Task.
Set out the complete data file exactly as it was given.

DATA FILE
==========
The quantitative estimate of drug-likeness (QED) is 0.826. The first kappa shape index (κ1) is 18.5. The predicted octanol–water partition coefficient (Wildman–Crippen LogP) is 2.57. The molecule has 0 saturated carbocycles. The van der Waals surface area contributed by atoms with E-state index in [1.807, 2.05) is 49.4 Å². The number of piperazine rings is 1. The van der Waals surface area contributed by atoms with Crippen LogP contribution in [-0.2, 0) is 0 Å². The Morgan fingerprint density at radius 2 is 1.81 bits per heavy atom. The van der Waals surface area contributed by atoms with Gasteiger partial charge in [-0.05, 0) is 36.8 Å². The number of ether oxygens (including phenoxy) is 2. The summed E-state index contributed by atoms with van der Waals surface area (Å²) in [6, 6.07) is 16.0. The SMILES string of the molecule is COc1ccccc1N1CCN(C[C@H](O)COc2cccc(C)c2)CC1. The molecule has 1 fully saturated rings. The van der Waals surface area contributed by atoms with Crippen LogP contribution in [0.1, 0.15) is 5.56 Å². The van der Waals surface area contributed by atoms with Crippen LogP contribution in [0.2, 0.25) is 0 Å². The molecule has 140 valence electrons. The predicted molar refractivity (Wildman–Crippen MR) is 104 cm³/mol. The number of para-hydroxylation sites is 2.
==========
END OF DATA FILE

The quantitative estimate of drug-likeness (QED) is 0.826. The first kappa shape index (κ1) is 18.5. The predicted octanol–water partition coefficient (Wildman–Crippen LogP) is 2.57. The molecule has 0 saturated carbocycles. The van der Waals surface area contributed by atoms with E-state index in [1.807, 2.05) is 49.4 Å². The number of piperazine rings is 1. The van der Waals surface area contributed by atoms with Crippen LogP contribution in [-0.2, 0) is 0 Å². The Morgan fingerprint density at radius 2 is 1.81 bits per heavy atom. The van der Waals surface area contributed by atoms with Gasteiger partial charge in [-0.05, 0) is 36.8 Å². The number of ether oxygens (including phenoxy) is 2. The summed E-state index contributed by atoms with van der Waals surface area (Å²) in [6, 6.07) is 16.0. The SMILES string of the molecule is COc1ccccc1N1CCN(C[C@H](O)COc2cccc(C)c2)CC1. The molecule has 1 fully saturated rings. The van der Waals surface area contributed by atoms with Crippen LogP contribution in [0.1, 0.15) is 5.56 Å². The van der Waals surface area contributed by atoms with Crippen LogP contribution in [0.2, 0.25) is 0 Å². The molecule has 140 valence electrons. The predicted molar refractivity (Wildman–Crippen MR) is 104 cm³/mol. The number of para-hydroxylation sites is 2.